04 May 2020

Q1 Beat Unable to Fuel Exxon Mobil’s Shares


What’s happening: Shares of Exxon Mobil Corp tumbled on Friday, despite the oil and gas major reporting upbeat adjusted earnings for its first quarter.

What happened: Exxon Mobil’s shares dived 9.1% to close at $43.14 on Friday following the release of its quarterly results. The market witnessed a massive sell-off in the stock, despite the oil giant reporting its revenues marginally ahead of the estimates and adjusted earnings widely higher than expectations.

Investors chose to shrug off positive comments from management and, instead focused on concerns related to the company’s net loss figure due to inventory writedowns in the quarter.

The Irving, Texas-based company joined a long list of oil firms recording massive net losses on plummeting demand and steeply lower oil prices. The global demand for oil has shrunk by almost one-third due to lockdowns imposed by various governments around the world to contain the spread of coronavirus. Most large oil companies have announced quarterly losses due to massive inventory writedowns resulting from excess supply of oil, which also pushed prices down to record lows

  • Exxon Mobil posted a net loss of $610 million, or 14 cents per share, versus a net income of $2.35 billion, or 55 cents per share in the same quarter last year.
  • Revenues slipped to $56.16 billion in the first quarter, from $63.63 billion in the year-ago quarter, but still exceeded the consensus estimate of $53.5 billion
  • Excluding $2.9 billion in one-time items, adjusted earnings slipped to 53 cents per share, from 55 cents per share in the same quarter last year. The figure widely beat the consensus estimate of 1 cent per share.

Why it matters: Exxon Mobil’s latest results looked similar to rivals BP and Royal Dutch Shell. Major oil companies have been looking to protect payouts to their investors by lowering expenses or lifting borrowings. Exxon, along with BP and Chevron, have maintained their dividends for the quarter, while Shell chose to cut its dividend for the first time since World War II.

The US oil major announced a significant cut to its capital expenditure for 2020, reducing spending by 30% to about $23 billion. Exxon Mobil also disclosed plans to achieve cost savings by slashing its cash operating expenses by 15% to protect its bottom line.

While oil and gas production dropped 91% and the refining unit swung to an operating loss of $611 million, the company’s US shale production expanded by 56% and the chemical business recorded a profit of $144 million in the quarter.

Exxon Mobil’s chairman and CEO Darren Woods highlighted that the results were purely due to the coronavirus outbreak and the long-term fundamentals of the company continue to be strong.

What to watch: With China reopening its economy, the company’s sales in the country are recovering. Investors look forward to the company getting back on its growth trajectory, with an easing of lockdown restrictions in other parts of the world. Markets expect the situation in the US to normalise soon, so that Exxon Mobil can resume its operations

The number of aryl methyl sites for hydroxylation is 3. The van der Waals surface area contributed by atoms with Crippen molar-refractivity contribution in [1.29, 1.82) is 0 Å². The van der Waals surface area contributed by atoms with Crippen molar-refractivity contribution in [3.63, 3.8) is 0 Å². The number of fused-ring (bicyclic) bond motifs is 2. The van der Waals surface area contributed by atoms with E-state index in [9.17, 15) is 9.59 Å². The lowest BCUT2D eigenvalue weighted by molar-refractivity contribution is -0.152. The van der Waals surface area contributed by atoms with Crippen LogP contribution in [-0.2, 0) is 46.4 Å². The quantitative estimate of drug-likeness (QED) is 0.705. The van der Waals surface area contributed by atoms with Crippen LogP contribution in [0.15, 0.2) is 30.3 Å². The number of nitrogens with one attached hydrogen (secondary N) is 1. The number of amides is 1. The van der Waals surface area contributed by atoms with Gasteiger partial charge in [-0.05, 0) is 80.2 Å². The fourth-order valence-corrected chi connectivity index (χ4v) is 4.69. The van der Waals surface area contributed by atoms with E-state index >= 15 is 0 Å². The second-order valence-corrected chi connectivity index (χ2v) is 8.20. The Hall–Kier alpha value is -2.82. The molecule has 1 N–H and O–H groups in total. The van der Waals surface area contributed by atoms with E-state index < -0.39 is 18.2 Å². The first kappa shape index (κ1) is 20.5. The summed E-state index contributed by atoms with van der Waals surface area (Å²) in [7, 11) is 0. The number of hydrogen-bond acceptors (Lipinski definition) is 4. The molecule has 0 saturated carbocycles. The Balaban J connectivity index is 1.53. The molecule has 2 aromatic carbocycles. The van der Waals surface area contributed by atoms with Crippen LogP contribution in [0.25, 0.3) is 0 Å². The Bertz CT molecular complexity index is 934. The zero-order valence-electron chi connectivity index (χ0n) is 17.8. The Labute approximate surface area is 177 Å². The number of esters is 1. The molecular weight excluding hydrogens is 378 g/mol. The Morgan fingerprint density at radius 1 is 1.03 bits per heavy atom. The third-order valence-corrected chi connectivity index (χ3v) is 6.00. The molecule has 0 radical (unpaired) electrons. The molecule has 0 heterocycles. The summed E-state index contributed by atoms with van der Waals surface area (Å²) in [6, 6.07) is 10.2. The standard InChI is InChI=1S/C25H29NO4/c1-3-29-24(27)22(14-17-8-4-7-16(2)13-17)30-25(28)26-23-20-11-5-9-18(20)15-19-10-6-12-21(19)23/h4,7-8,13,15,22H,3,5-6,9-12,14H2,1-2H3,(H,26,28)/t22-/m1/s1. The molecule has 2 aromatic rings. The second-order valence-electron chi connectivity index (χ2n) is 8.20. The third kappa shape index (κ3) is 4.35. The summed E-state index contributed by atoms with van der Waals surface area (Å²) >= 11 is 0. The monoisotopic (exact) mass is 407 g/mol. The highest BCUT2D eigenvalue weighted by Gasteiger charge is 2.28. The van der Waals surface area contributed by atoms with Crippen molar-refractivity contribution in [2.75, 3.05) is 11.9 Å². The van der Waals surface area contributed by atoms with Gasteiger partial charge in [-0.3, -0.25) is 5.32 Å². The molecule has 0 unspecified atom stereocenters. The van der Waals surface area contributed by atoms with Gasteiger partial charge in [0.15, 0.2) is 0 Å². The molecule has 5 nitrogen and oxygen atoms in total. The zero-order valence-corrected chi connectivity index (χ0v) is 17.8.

The Markets Today


European stocks will be in focus today, ahead of the region’s manufacturing PMI reports scheduled to be released later in the day.

Context: Most European markets, including Italy, Germany, France and other major economies, remained closed on Friday for the Labour Day holiday. Despite closing lower on Thursday, European markets recorded their best monthly performance in around five years.

Details: The European Central Bank kept interest rates unchanged on Thursday, but said it was ready to raise its stimulus measures to boost the economy which is suffering due to the coronavirus pandemic. The ECB also announced the easing of some lending requirements for banks in the region.

Europe also released disappointing economic numbers on Thursday, with the Eurozone economy shrinking by 3.8% in the first quarter.

European stocks are also likely to respond today to the sharp decline in US stocks on Friday after President Donald Trump announced retaliatory measures to impose new tariffs on China citing the reason as the COVID-19 outbreak beginning in the country.

Also, UK stocks fell 2.3% on Friday despite Prime Minister Boris Johnson’s comments on releasing a reopening plan for the economy soon.

The German 30 fell 2.22% on Thursday, while the French 40 declined 2.12% and the FTSE MIB closed lower by 2.09%.

What to watch: Investors continue to assess the daily coronavirus figures, with the total number of cases exceeding 3,506,920 globally. The number of positive COVID-19 cases in Spain has surpassed 217,460 with around 25,260 deaths, while cases in Italy have exceeded 210,710 with 28,880 fatalities.

Markets also await manufacturing PMIs reports from the Eurozone and various countries from the region. The IHS Markit Eurozone manufacturing PMI is expected to drop to 33.6 in April, from a reading of 44.5 in March.

Other Markets: US indices closed lower on Friday, with the Dow, S&P 500 and Nasdaq 100 down by 2.55%, 2.81% and 3.20%, respectively.

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What else to watch today


Turkey’s inflation rate, producer prices and manufacturing PMI, Spain’s manufacturing PMI and new car sales, Italy’s manufacturing PMI, France’s manufacturing PMI, Germany’s manufacturing PMI, South Africa’s manufacturing PMI and total vehicle sales, Mexico’s business confidence, manufacturing PMI and foreign exchange reserves, Brazil’s manufacturing PMI and balance of trade, Russia’s corporate profits as well as the US ISM New York index and factory orders.


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